In the late 1920s and 1930s Japan had a jury system. It was suspended in 1943 as a wartime measure, but it had fallen into desuetude long before that. Arguably it was like the Spanish jury, which has several times risen during periods of relative political liberalism or populism and been suppressed during periods of militarism and autocracy. That is, it may be more than a coincidence that use of the Japanese jury fell precipitously during the 1930s as militarism took hold of the Japanese nation. Now the reinstatement of the Japanese jury is again being seriously considered. Similarly it may not be coincidental that this reconsideration is occurring at a time when the postwar hegemony of Japan's Liberal Democratic Party is disintegrating or that the most formidable opponent of reintroducing a jury to Japan appears to be the Japanese Supreme Court and other leaders of the Japanese Judicial Establishment, many of whom are a legacy of the L.D.P.'s political domination.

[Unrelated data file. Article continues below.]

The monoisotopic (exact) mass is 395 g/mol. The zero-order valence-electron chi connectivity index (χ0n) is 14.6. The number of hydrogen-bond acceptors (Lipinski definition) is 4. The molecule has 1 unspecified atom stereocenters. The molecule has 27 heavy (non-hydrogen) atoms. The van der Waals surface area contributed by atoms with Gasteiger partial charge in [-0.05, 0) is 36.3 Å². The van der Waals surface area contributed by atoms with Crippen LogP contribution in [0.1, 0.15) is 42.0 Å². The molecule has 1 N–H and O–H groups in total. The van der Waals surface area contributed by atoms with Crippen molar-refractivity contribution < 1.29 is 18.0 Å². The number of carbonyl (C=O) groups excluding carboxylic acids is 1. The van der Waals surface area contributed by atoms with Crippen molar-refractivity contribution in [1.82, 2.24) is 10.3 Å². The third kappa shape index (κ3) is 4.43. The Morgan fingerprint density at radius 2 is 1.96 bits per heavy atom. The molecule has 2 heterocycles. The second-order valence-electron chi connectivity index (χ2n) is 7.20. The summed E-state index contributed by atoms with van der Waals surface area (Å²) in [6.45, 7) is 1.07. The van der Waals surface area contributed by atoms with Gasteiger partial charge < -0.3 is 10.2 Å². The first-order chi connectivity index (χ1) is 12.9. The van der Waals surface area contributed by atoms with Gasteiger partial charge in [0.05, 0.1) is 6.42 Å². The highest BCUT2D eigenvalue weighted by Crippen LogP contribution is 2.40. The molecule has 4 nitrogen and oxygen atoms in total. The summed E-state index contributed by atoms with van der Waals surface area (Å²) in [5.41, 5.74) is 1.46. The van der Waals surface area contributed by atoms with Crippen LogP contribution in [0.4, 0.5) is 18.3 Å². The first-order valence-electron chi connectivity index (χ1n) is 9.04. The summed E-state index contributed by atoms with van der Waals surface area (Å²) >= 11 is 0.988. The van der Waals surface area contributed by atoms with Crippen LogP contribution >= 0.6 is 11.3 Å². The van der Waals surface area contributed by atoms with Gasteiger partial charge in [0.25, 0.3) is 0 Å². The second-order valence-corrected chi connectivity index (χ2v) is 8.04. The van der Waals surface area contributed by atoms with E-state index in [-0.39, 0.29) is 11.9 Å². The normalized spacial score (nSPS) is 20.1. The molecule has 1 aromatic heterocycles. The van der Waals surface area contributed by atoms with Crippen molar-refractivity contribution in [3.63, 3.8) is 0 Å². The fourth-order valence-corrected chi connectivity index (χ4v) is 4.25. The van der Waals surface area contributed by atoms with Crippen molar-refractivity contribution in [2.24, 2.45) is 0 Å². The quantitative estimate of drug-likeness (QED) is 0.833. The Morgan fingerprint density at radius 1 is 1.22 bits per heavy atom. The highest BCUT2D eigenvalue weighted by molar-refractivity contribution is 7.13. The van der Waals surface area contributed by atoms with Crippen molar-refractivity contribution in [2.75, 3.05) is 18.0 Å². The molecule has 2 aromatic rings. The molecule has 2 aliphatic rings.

Lempert, Richard O. "Citizen Participation in Judicial Decision Making: Juries, Lay Judges and Japan." St. Louis-Warsaw Transatlantic Law Journal 2001-2002 (2001): 1-14.